The business may attempt another CRM deployment, or they may forego the many benefits of a CRM system. While this doesn’t happen often, it is frequent enough to merit attention.
The success or failure of any launch is decided long before the launch date. Following the right procedures and having detailed plans for success at the outset will help ensure that a CRM deployment gets off the launch pad. When a company fails to follow the correct procedures, the odds of success diminish greatly.
Here are a few key areas where companies make mistakes during a CRM rollout:
Failure to Recognize the Problem
One critical mistake that businesses make is not recognizing the growing limitations of their existing CRM system or contact manager. They may be clinging to an outdated system, despite increasing costs and decreasing usefulness. When a CRM system becomes outdated, requires too many resources to manage, or loses utility, it’s time to move on to a better system.
Failure to Plan Appropriately
Once the decision has been made to move to a new CRM system, adequate planning becomes crucial. Decision makers need a detailed plan that outlines every step of the process– from vetting vendors to training users. Any details that are left out of the plan will quite likely end up being stumbling blocks during the implementation.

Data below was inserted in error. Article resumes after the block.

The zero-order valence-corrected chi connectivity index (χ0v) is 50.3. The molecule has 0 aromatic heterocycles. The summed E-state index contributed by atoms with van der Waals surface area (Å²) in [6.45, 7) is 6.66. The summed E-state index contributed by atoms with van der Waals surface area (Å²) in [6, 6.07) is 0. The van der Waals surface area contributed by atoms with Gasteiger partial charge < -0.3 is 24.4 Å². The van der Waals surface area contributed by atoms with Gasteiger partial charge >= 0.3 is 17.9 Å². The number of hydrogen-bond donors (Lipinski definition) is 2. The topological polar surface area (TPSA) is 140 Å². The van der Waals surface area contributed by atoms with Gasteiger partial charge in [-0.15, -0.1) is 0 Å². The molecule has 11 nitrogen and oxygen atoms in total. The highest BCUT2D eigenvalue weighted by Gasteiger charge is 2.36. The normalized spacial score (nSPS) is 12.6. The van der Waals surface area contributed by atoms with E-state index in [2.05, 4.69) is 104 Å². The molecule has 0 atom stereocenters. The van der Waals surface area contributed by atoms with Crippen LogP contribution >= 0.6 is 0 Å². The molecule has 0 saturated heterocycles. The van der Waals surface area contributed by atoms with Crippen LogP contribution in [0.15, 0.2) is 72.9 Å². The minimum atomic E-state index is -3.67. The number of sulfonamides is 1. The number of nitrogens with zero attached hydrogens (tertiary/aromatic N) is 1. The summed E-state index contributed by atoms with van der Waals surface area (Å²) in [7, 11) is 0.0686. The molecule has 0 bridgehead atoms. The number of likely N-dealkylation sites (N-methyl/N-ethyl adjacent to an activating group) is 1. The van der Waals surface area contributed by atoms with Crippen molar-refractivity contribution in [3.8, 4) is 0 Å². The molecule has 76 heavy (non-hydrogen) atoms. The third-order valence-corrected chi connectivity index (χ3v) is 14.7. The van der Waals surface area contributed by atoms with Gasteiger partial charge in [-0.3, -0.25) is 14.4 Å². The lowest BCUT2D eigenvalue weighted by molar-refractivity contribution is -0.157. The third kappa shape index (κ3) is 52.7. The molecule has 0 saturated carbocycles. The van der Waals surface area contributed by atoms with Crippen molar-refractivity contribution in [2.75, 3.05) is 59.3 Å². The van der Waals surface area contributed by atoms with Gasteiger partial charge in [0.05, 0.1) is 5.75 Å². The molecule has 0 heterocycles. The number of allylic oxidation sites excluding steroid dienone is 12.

Failure to Migrate the Right Data
When businesses move to a new system, there’s a tendency to try and take all of their data with them. This often includes long outdated information that is no longer relevant to the prospects or customers. That data bogs down the system, saps time from the implementation staff, confuses users, and serves no real purpose.
Failure to Manage Expectations
Before moving forward with a CRM launch, businesses need to realistically examine what they expect from the system, and what the system is capable of. Unrealistic expectations will lead to almost instant dissatisfaction with the system. Knowing the benefits and limitations of a CRM system before deployment will help keep users from becoming disenchanted.
See Also: CRM is Not Your Servant
See Also: Enterprise CRM: What is it and Does Your Business Need it?
Failure to Adopt
When users don’t adopt the system, the system can’t succeed. No matter how well a CRM rollout is planned and executed, it’s made or broken on user adoption. If the end users aren’t entering data into the system, it becomes the software equivalent of a paperweight. More than a few otherwise successful CRM implementations have broken down at this point.
A successful CRM implementation is built on a series of interconnected, interrelated steps. These steps build, one atop the other, to create a successful whole.
It’s very rare that a CRM implementation will fail due to one giant error. The devil is in the details, and one missed detail can lead to disaster. Fortunately, following the proper steps allows a business to avoid many mistakes, and minimize the impact of others. Like most business pursuits, it’s all about starting with a strong launchpad, and building up from there.